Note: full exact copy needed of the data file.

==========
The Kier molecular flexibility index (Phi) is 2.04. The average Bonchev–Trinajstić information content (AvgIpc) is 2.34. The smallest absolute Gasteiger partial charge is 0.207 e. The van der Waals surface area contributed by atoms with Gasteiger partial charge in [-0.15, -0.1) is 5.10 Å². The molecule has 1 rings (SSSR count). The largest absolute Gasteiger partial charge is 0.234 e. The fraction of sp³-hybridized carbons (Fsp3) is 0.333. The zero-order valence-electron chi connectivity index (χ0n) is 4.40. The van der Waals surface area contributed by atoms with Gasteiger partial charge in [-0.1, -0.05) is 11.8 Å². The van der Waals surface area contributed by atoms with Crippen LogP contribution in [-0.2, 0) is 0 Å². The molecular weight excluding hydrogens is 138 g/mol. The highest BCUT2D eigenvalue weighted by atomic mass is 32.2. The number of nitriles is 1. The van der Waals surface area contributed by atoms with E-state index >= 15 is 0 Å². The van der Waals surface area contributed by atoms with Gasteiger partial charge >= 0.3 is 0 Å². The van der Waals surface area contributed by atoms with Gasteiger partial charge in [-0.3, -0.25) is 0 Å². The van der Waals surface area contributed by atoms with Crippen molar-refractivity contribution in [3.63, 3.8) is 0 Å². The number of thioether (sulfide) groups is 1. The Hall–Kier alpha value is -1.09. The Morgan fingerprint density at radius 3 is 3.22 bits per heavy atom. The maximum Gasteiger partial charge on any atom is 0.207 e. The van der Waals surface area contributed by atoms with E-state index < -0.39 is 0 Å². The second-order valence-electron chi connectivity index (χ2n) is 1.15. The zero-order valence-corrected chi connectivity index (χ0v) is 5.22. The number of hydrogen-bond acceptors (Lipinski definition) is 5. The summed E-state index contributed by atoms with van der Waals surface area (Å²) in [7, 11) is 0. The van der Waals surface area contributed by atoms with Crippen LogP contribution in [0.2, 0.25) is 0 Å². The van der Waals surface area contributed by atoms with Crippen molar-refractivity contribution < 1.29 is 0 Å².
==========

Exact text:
The Kier molecular flexibility index (Phi) is 2.04. The average Bonchev–Trinajstić information content (AvgIpc) is 2.34. The smallest absolute Gasteiger partial charge is 0.207 e. The van der Waals surface area contributed by atoms with Gasteiger partial charge in [-0.15, -0.1) is 5.10 Å². The molecule has 1 rings (SSSR count). The largest absolute Gasteiger partial charge is 0.234 e. The fraction of sp³-hybridized carbons (Fsp3) is 0.333. The zero-order valence-electron chi connectivity index (χ0n) is 4.40. The van der Waals surface area contributed by atoms with Gasteiger partial charge in [-0.1, -0.05) is 11.8 Å². The van der Waals surface area contributed by atoms with Crippen LogP contribution in [-0.2, 0) is 0 Å². The molecular weight excluding hydrogens is 138 g/mol. The highest BCUT2D eigenvalue weighted by atomic mass is 32.2. The number of nitriles is 1. The van der Waals surface area contributed by atoms with E-state index >= 15 is 0 Å². The van der Waals surface area contributed by atoms with Gasteiger partial charge >= 0.3 is 0 Å². The van der Waals surface area contributed by atoms with Gasteiger partial charge in [-0.3, -0.25) is 0 Å². The van der Waals surface area contributed by atoms with Crippen molar-refractivity contribution in [3.63, 3.8) is 0 Å². The number of thioether (sulfide) groups is 1. The Hall–Kier alpha value is -1.09. The Morgan fingerprint density at radius 3 is 3.22 bits per heavy atom. The maximum Gasteiger partial charge on any atom is 0.207 e. The van der Waals surface area contributed by atoms with E-state index < -0.39 is 0 Å². The second-order valence-electron chi connectivity index (χ2n) is 1.15. The zero-order valence-corrected chi connectivity index (χ0v) is 5.22. The number of hydrogen-bond acceptors (Lipinski definition) is 5. The summed E-state index contributed by atoms with van der Waals surface area (Å²) in [7, 11) is 0. The van der Waals surface area contributed by atoms with Crippen LogP contribution in [0.2, 0.25) is 0 Å². The van der Waals surface area contributed by atoms with Crippen molar-refractivity contribution < 1.29 is 0 Å².